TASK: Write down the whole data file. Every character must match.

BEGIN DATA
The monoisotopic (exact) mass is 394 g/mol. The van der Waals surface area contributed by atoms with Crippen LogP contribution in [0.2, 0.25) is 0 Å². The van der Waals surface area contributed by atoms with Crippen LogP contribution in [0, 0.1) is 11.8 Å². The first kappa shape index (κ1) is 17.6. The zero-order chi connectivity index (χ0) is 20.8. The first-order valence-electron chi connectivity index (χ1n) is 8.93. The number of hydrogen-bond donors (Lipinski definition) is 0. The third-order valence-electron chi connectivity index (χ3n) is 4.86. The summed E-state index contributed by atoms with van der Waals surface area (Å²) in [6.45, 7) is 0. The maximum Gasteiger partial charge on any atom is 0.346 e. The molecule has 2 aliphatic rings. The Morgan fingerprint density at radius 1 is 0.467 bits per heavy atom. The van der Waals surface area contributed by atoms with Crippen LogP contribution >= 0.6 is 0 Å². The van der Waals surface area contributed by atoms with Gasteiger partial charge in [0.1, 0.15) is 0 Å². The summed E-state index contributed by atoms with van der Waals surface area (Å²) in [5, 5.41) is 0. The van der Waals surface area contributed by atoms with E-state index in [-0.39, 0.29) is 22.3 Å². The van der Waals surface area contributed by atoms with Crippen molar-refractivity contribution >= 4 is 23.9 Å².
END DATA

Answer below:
The monoisotopic (exact) mass is 394 g/mol. The van der Waals surface area contributed by atoms with Crippen LogP contribution in [0.2, 0.25) is 0 Å². The van der Waals surface area contributed by atoms with Crippen LogP contribution in [0, 0.1) is 11.8 Å². The first kappa shape index (κ1) is 17.6. The zero-order chi connectivity index (χ0) is 20.8. The first-order valence-electron chi connectivity index (χ1n) is 8.93. The number of hydrogen-bond donors (Lipinski definition) is 0. The third-order valence-electron chi connectivity index (χ3n) is 4.86. The summed E-state index contributed by atoms with van der Waals surface area (Å²) in [6.45, 7) is 0. The maximum Gasteiger partial charge on any atom is 0.346 e. The molecule has 2 aliphatic rings. The Morgan fingerprint density at radius 1 is 0.467 bits per heavy atom. The van der Waals surface area contributed by atoms with Crippen LogP contribution >= 0.6 is 0 Å². The van der Waals surface area contributed by atoms with Gasteiger partial charge in [0.1, 0.15) is 0 Å². The summed E-state index contributed by atoms with van der Waals surface area (Å²) in [5, 5.41) is 0. The van der Waals surface area contributed by atoms with E-state index in [-0.39, 0.29) is 22.3 Å². The van der Waals surface area contributed by atoms with Crippen molar-refractivity contribution >= 4 is 23.9 Å².